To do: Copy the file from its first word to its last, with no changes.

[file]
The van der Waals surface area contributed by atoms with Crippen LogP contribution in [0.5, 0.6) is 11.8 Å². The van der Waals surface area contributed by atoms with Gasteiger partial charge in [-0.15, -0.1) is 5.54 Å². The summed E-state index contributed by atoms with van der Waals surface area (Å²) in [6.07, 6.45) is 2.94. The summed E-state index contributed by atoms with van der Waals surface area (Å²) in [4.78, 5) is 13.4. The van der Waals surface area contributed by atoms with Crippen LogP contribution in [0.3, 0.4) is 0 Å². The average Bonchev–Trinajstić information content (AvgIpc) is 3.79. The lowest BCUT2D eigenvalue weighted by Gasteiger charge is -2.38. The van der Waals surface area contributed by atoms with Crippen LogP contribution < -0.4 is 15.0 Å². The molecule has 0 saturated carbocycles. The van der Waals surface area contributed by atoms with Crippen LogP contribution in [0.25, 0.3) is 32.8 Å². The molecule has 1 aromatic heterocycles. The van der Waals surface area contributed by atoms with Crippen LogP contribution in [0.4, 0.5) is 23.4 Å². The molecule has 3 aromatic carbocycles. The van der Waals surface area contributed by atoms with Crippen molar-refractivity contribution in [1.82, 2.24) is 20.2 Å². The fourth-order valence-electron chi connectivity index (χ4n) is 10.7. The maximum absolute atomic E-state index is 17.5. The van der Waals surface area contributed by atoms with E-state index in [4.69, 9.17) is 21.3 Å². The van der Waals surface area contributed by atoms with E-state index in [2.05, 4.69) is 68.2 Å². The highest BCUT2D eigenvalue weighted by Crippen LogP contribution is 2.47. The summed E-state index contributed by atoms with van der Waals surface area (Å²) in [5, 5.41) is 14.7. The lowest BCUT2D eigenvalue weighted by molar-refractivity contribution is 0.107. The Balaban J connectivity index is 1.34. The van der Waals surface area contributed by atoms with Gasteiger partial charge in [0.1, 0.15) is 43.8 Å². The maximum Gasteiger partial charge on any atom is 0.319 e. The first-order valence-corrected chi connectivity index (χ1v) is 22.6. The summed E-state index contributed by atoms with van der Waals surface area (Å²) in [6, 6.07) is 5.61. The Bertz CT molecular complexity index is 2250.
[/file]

The van der Waals surface area contributed by atoms with Crippen LogP contribution in [0.5, 0.6) is 11.8 Å². The van der Waals surface area contributed by atoms with Gasteiger partial charge in [-0.15, -0.1) is 5.54 Å². The summed E-state index contributed by atoms with van der Waals surface area (Å²) in [6.07, 6.45) is 2.94. The summed E-state index contributed by atoms with van der Waals surface area (Å²) in [4.78, 5) is 13.4. The van der Waals surface area contributed by atoms with Crippen LogP contribution in [0.3, 0.4) is 0 Å². The average Bonchev–Trinajstić information content (AvgIpc) is 3.79. The lowest BCUT2D eigenvalue weighted by Gasteiger charge is -2.38. The van der Waals surface area contributed by atoms with Crippen LogP contribution < -0.4 is 15.0 Å². The molecule has 0 saturated carbocycles. The van der Waals surface area contributed by atoms with Crippen LogP contribution in [0.25, 0.3) is 32.8 Å². The molecule has 1 aromatic heterocycles. The van der Waals surface area contributed by atoms with Crippen LogP contribution in [0.4, 0.5) is 23.4 Å². The molecule has 3 aromatic carbocycles. The van der Waals surface area contributed by atoms with Crippen molar-refractivity contribution in [1.82, 2.24) is 20.2 Å². The fourth-order valence-electron chi connectivity index (χ4n) is 10.7. The maximum absolute atomic E-state index is 17.5. The van der Waals surface area contributed by atoms with E-state index in [4.69, 9.17) is 21.3 Å². The van der Waals surface area contributed by atoms with E-state index in [2.05, 4.69) is 68.2 Å². The highest BCUT2D eigenvalue weighted by Crippen LogP contribution is 2.47. The summed E-state index contributed by atoms with van der Waals surface area (Å²) in [5, 5.41) is 14.7. The lowest BCUT2D eigenvalue weighted by molar-refractivity contribution is 0.107. The Balaban J connectivity index is 1.34. The van der Waals surface area contributed by atoms with Gasteiger partial charge in [0.1, 0.15) is 43.8 Å². The maximum Gasteiger partial charge on any atom is 0.319 e. The first-order valence-corrected chi connectivity index (χ1v) is 22.6. The summed E-state index contributed by atoms with van der Waals surface area (Å²) in [6, 6.07) is 5.61. The Bertz CT molecular complexity index is 2250.